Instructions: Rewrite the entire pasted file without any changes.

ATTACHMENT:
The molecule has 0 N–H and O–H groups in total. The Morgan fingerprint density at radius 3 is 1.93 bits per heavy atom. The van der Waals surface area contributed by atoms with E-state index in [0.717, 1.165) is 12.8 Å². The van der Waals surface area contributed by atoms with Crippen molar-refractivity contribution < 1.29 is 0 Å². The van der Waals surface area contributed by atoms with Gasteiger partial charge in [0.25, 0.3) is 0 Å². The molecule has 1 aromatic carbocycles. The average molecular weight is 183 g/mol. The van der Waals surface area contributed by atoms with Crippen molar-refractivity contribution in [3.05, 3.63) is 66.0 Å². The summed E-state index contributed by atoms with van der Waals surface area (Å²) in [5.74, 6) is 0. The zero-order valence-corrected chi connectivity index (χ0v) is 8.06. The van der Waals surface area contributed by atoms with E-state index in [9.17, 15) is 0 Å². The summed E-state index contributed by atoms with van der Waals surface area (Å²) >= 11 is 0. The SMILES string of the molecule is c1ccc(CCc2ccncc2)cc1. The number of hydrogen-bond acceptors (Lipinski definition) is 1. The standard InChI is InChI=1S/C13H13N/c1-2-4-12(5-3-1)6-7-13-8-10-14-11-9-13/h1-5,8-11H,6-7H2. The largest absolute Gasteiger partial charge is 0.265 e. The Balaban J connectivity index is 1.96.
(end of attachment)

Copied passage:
The molecule has 0 N–H and O–H groups in total. The Morgan fingerprint density at radius 3 is 1.93 bits per heavy atom. The van der Waals surface area contributed by atoms with E-state index in [0.717, 1.165) is 12.8 Å². The van der Waals surface area contributed by atoms with Crippen molar-refractivity contribution < 1.29 is 0 Å². The van der Waals surface area contributed by atoms with Gasteiger partial charge in [0.25, 0.3) is 0 Å². The molecule has 1 aromatic carbocycles. The average molecular weight is 183 g/mol. The van der Waals surface area contributed by atoms with Crippen molar-refractivity contribution in [3.05, 3.63) is 66.0 Å². The summed E-state index contributed by atoms with van der Waals surface area (Å²) in [5.74, 6) is 0. The zero-order valence-corrected chi connectivity index (χ0v) is 8.06. The van der Waals surface area contributed by atoms with E-state index in [9.17, 15) is 0 Å². The summed E-state index contributed by atoms with van der Waals surface area (Å²) >= 11 is 0. The SMILES string of the molecule is c1ccc(CCc2ccncc2)cc1. The number of hydrogen-bond acceptors (Lipinski definition) is 1. The standard InChI is InChI=1S/C13H13N/c1-2-4-12(5-3-1)6-7-13-8-10-14-11-9-13/h1-5,8-11H,6-7H2. The largest absolute Gasteiger partial charge is 0.265 e. The Balaban J connectivity index is 1.96.